Saturday, 30 November 2013


Hello Potters and Friends,

While my kiln was working away on a glaze firing, Alan and I went on a trip northwards for a couple of days to the Lake District.  Just south of Lake Windermere to be exact.  Cold? Oh yes, I should say so, but very beautiful.

And we visited Lord and Lady Cavendish at Holken Hall.
We don't know them personally, of course, but we paid our money and had a good nosey around their castle-like home. 

Below is the vast library where Queen Mary spent many hours hiding from the paparazzi after her son, King Edward VIII, announced his love for US divorcee, Wallis Simpson, and expressed his intention to abdicate the throne in the December of 1936. 

And here is the dining-room where she probably found it hard to enjoy a single mouthful of that year's Christmas lunch.

I hope they remove the enormous floral display before the turkey arrives! Some parts of that could poke your eye out.

But it was lovely to return to our humble abode and have a look at what was waiting in the kiln.

The two teapots that I made in the previous post came out very well. And I've made some small cups to match them.

I have been trying out a much darker green glaze called Northern Woods. 
(Very appropriate to this post, I now realise)

I have been making lots of these little blackbirds and putting them in a plastic lidded container to keep damp for when I need them. They'll stay just as I made them for a couple of weeks – maybe even more if well sealed.

I painted them with manganese to get this bronze/metallic look. And I fixed them on with paperclay slurry. (See previous post for paperclay recipe.)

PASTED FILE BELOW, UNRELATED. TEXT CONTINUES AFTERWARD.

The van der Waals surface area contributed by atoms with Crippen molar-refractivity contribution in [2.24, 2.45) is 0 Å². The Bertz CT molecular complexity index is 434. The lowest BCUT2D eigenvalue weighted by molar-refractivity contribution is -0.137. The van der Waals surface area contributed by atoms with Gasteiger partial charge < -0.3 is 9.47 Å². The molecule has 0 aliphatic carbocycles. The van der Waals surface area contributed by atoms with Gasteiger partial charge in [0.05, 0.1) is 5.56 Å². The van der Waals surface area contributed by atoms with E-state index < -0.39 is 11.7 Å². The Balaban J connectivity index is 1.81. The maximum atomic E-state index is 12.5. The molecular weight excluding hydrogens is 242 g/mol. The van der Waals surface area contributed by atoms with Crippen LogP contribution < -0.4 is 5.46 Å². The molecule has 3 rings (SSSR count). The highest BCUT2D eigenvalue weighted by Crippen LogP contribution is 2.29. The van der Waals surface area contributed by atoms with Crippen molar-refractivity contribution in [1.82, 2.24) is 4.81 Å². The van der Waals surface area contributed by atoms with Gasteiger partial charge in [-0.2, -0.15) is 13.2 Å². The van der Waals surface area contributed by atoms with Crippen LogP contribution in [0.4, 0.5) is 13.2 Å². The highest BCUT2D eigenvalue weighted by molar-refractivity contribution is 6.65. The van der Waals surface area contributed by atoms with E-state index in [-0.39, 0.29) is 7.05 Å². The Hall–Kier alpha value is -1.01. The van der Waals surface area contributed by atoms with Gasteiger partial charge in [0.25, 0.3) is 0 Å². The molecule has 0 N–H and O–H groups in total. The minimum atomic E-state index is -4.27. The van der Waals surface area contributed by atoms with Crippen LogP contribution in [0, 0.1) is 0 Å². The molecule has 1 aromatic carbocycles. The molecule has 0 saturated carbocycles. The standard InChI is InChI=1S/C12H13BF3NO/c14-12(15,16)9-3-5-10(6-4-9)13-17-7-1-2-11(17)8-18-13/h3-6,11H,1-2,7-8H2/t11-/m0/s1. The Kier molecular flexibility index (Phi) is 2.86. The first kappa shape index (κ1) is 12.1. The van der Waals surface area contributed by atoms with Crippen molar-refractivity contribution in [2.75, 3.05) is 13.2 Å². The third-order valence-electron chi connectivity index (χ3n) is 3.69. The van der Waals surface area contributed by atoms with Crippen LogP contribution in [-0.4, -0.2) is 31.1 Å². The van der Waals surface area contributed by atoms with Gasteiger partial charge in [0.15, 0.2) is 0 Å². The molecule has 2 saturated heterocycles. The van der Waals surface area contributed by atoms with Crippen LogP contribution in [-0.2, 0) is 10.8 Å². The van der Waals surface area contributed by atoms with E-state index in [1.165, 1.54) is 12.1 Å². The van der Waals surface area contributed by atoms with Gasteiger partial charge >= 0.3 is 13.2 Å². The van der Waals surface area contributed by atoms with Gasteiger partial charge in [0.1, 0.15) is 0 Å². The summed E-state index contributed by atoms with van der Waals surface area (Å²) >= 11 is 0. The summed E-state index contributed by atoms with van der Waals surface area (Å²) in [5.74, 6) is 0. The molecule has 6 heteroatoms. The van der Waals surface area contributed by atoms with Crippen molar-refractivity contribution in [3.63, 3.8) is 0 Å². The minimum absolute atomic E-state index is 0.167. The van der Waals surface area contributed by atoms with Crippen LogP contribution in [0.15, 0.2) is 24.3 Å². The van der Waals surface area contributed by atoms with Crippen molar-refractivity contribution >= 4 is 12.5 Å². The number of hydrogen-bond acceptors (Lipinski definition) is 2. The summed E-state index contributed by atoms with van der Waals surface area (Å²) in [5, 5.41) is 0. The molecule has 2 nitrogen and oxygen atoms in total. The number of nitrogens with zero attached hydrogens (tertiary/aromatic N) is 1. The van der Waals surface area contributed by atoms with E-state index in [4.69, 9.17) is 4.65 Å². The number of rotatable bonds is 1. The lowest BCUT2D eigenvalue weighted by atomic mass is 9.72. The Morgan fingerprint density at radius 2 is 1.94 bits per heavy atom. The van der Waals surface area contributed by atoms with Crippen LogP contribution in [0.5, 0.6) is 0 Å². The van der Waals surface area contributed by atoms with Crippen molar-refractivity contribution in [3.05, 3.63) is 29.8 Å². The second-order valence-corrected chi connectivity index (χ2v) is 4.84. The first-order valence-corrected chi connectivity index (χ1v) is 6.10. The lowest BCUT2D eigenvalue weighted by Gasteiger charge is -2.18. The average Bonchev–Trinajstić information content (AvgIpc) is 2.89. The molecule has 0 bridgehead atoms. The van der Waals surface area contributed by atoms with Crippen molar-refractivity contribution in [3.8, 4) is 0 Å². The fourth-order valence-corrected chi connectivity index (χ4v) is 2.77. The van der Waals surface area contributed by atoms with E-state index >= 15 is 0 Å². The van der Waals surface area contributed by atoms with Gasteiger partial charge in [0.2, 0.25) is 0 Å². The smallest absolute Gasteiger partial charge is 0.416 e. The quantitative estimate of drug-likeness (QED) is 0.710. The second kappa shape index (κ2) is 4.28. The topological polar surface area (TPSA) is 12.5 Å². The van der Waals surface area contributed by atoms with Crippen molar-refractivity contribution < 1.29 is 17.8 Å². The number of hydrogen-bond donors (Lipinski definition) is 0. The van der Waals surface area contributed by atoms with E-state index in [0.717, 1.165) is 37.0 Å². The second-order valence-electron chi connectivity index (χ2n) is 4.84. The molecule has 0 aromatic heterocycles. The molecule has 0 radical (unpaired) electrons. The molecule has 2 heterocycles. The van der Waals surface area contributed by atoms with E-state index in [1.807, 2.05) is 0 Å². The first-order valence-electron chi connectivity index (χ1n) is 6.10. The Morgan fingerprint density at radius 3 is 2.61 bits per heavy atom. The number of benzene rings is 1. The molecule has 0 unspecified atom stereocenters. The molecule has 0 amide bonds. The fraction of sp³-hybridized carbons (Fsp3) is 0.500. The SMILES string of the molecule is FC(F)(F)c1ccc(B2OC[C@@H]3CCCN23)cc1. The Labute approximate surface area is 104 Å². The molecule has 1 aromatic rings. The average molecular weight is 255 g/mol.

This glaze shows texture really well.

To create the sgraffito markings I used a sharp pencil. This works better for me than a needle or other potters' tools. I feel that I am really drawing by using a pencil and I never feel that with other tools.

Bits of clay stick in the markings as you make them, but just leave them until the pot dries out a little and then brush them off with a stiff paint brush. 

And finally, my obsession with adding beads to everything is still with me.


Sunday, 3 November 2013


Hello Potters and Friends,

Having done very little work over the summer, I've got my head down and embarked on some new ideas.
First off, I decided to make a collection of teapots, in the Japanese style. Fruit and herb teas are very popular at the moment and it's best to reserve a teapot for this use alone, in order to retain the true flavours. For myself, I want a small one that holds just two cups for Alan and me when we have a mid-afternoon Earl Grey.

Teapots, quite definitely make the best tea. So here's how I began.

I threw a pot, first as a cylinder then coned in the top just as I would if I was shaping a vase. As you can see I didn't create a gallery for the lid to sit into on this one. This lid will sit inside.
(If you don't have a wheel you can still make a teapot by combining coiling and slab building.)
I put it to one side and then threw the lid (upside-down). I added the little knob later at the leather hard stage.